Successful egg incubation requires temperatures less than 5° C (WDFW 1999), with maximum survival between 2 and 4° C. Incubation usually takes from 100 to 145 days, depending on temperature. Egg-to-fry survival declines with increasing percentages of fine particles in the substrate (particles smaller than 6.35 mm). Fine sediments decrease egg-to-fry survival by impeding the flow of water to the eggs or by physically preventing fry emergence (entombment). Maintaining water flow to the developing eggs is necessary to remove metabolic wastes and deliver dissolved oxygen.
Juvenile bull trout are rarely found in streams with summer temperatures that exceed 15° C. Cold groundwater seeps can provide temperature refuge for bull trout in streams with summer temperatures that exceed 15° C. Fry are closely associated with the substrate while foraging, and rely on interstitial spaces for cover. This strong association with the substrate decreases with body size and is substituted by an association with woody debris and large boulders. Juveniles are benthic foragers, feeding on aquatic invertebrates until they are large enough to become piscivores (> 100 mm). In allopatry, bull trout forage throughout the water column. Bull trout juveniles show a preference for low-velocity habitat; fry are often found in backwater areas, stream margins, and side channels, while larger juveniles occupy pools. There is some evidence for a diel habitat shift between concealment during the day and foraging in deep, fast water at night. Juveniles disperse widely from the spawning area, and should be expected even in tributaries that do not support spawning unless access is obstructed by a passage barrier. Juveniles that adopt a migratory life history strategy usually move downstream to a mainstem river, lake, or ocean following two or three years of rearing in headwater streams. Migration is possibly related to the need for a larger prey base that arises with the onset of piscivory. The timing of this migration varies between and within systems, and is not confined to spring.
Like juveniles, adult and subadult bull trout are typically found only in streams with summer temperatures that do not exceed 15° C. Pools with groundwater seeps may function as thermal refuges where stream temperatures exceed 15° C. Adults and subadults select low-velocity habitats, typically large pools, with abundant cover and large substrate. The diet of adults and subadults in streams consists primarily of fish, including juvenile salmon and trout, and whitefish (Prosopium spp.). A diel habitat shift similar to that of juveniles has been observed in adults and subadults in streams. Non-spawning movements are generally associated with thermal requirements, either seeking warmer water in winter (non-coastal populations) or colder water in summer.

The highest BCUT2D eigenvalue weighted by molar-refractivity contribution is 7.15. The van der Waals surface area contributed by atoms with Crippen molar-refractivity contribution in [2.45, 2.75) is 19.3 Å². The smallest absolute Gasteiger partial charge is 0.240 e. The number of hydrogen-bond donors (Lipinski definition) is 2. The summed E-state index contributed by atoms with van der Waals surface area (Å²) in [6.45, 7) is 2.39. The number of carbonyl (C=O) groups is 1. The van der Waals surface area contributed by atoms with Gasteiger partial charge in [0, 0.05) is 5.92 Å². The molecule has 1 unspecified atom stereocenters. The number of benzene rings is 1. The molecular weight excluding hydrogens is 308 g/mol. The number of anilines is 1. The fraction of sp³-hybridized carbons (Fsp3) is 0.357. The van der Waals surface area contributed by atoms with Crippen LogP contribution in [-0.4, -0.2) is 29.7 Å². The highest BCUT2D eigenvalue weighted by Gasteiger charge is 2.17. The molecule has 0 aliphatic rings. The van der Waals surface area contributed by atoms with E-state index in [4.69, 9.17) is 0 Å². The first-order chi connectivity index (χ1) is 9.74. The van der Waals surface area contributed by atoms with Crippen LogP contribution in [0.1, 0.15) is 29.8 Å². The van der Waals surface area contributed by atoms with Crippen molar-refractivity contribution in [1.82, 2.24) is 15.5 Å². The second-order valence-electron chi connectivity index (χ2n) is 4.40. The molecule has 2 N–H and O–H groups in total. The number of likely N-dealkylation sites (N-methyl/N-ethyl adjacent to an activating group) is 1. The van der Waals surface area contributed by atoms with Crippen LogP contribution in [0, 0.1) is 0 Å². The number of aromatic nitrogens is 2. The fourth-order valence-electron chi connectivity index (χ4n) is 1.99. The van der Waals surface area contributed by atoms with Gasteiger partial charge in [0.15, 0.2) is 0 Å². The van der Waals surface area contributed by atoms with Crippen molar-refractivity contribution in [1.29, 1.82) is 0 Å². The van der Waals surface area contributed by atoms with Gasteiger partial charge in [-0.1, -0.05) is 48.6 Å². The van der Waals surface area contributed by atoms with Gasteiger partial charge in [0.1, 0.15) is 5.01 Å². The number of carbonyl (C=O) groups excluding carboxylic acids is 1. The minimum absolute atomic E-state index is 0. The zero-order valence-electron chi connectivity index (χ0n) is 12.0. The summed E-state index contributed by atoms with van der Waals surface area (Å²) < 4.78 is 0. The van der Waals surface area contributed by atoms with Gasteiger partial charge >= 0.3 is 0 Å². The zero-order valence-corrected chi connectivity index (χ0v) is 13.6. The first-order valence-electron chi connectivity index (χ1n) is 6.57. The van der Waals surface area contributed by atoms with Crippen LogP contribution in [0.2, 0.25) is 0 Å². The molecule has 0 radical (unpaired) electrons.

The distribution of subadults and adults in lakes and reservoirs appears to be temperature mediated, with fish generally avoiding temperatures greater than 15° C, and preferring temperatures less than 10° C. Following stratification of lakes in the spring, bull trout are mostly found below the thermocline, and generally near the lake bottom. The diet of bull trout in lakes consists almost entirely of fish, and the species composition within the diet varies with the relative abundance of prey species in the lake. Cyprinids, catostomids, cottids, and salmonids [kokanee, cutthroat trout, smaller bull trout, whitefish] represent a substantial portion of the diet of lake-dwelling bull trout in various studies. The presence of warm-water prey species, such as yellow perch (Perca flavescens), in the diet of bull trout indicates that they either make occasional forays into warmer (17-20 ° C) nearshore waters or exploit these prey during winter and spring. Bull trout have also been observed aggregating to take advantage of localized prey abundance such as concentrations of spawning prey fish.Anadromous Form
The anadromous life history strategy in bull trout is not well understood. Historically, anadromous char were all considered Dolly Varden. The separation of Dolly Varden and bull trout into distinct species, and recent investigations of native char populations in Puget Sound, have suggested that Dolly Varden and bull trout in north Puget Sound are sympatric and equally anadromous. Anadromous bull trout spend two to three years in fresh water before migrating in the spring to the estuary or nearshore marine environment (Kraemer in prep.). While in the marine environment, they feed on smaller fish such as surf smelt (Hypomesus pretious), Pacific herring (Clupea harengus pallasi), Pacific sand lance (Ammodytes hexapterus), and pink (O. gorbuscha) and chum (O. keta) salmon smolts, closely following the distribution of the prey fish (Kraemer in prep.). Subadults usually spend two summers in the marine environment before they mature (Kraemer in prep.). Anadromous bull trout return to fresh water to overwinter, and immature and non-spawning adult fish migrate upstream with the spawners in late summer (Kraemer in prep.).